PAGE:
You see, I believe that the expectation for women to treat their boyfriends (official and unofficial) like husbands is problematic. Dating me was not marrying me and using the oft-repeated argument that a “wife should cook” as a reason why I should cook seemed ridiculous considering that I was not a wife nor necessarily angling for a ring.
The women who co-signed this nonsense always seemed to be those long-suffering girlfriends, foaming at the mouth for an engagement ring yet unaware of the fact that they were on a multi-year audition, checking off everything on their respective boyfriends’ arbitrary “what I want in a wife” list without a ring in sight. I figured the more excellent way was to ignore them and continue eating my steamed peas and carrots while spending my time and money how I saw fit. If I got married in the process, great, but my boyfriends knew that cooking was not high on my priority list and I refused to play pretend.
I use the cooking example because that was my thing, but I understand that there are some women who like to cook and don’t do it to prove that they’re “wife material”. It’s not about cooking at all. It’s about the fallacy that a single woman’s actions should always be in line with what would be considered “wife material”. Over and over women are admonished to lose weight, learn to cook, dial down the clubbing, step up your shoe game, get a graduate degree, buy an iPhone, don’t make more money than your man, stop wearing acrylics, sew in some weave, and the list goes on.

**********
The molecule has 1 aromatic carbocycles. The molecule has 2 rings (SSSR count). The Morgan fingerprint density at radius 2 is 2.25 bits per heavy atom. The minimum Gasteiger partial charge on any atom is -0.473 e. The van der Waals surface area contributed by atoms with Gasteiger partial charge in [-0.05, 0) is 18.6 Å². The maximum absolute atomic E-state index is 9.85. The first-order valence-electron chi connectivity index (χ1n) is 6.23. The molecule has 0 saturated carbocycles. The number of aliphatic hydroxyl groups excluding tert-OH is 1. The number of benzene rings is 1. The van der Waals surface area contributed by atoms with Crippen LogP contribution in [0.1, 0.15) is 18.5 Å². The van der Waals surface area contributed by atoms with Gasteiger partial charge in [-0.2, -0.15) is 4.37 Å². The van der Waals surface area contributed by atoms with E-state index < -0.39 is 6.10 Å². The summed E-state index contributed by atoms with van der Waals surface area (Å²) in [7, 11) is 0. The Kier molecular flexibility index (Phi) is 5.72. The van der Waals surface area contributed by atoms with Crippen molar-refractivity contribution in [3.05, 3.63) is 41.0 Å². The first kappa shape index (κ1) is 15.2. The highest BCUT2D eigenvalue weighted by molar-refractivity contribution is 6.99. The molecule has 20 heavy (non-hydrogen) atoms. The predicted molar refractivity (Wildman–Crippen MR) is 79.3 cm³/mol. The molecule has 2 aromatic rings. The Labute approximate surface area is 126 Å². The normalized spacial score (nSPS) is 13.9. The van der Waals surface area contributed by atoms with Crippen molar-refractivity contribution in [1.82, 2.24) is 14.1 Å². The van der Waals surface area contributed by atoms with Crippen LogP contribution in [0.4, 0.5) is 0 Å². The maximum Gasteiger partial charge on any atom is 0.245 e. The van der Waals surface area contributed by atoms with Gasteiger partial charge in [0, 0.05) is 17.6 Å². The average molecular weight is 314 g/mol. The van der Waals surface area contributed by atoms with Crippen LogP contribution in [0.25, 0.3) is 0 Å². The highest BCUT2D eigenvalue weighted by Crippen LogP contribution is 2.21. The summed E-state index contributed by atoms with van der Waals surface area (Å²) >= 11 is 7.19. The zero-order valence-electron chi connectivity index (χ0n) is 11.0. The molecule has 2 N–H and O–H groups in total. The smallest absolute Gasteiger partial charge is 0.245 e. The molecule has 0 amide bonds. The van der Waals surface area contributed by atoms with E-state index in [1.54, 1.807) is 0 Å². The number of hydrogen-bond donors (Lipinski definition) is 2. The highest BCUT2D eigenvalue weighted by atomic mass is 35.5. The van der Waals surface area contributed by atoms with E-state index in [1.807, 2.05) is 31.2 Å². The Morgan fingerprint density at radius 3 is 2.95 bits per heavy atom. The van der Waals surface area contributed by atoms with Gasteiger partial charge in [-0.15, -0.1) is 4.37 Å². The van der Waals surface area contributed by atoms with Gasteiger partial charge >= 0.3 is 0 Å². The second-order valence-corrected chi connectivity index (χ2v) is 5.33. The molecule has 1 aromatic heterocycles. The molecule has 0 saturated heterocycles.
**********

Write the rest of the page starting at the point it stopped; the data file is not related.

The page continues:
It also implies that men are all the same and all want the same things in a woman. There’s no compulsory list of what men want in a wife because men (like women) want different things and, in fact, the same man may want different things depending on his current maturity level. If I am working overtime trying to be what this guy wants, then what happens when I meet the next guy who wants something totally different? I’m back to square one without a clue what I want.
I figured that I’d rather just be who I am and meet a man who is compatible with me without struggling to meet the evasive “standard wife material” bar. Besides, I believe that the men who insist that a single woman should be acting like his wife, are men who want a wife without having to get married. What part of the game is that?
When I did get engaged then married, I didn’t intend to start cooking, it just happened. Marriage is a stronger motivator than I ever expected! In fact, I’ve found myself suddenly doing all sorts of things that I’m guessing a wife should do. In that way, getting married has made me discover a better version of myself. My husband got more than he bargained for and that’s always a nice surprise. As for the men who may have passed me over because I rarely boiled an egg back then?
What do you think? Do you think single women are pressured to make sure their actions are in line with what would be considered “wife material”?
Follow Alissa on Twitter @AlissaInPink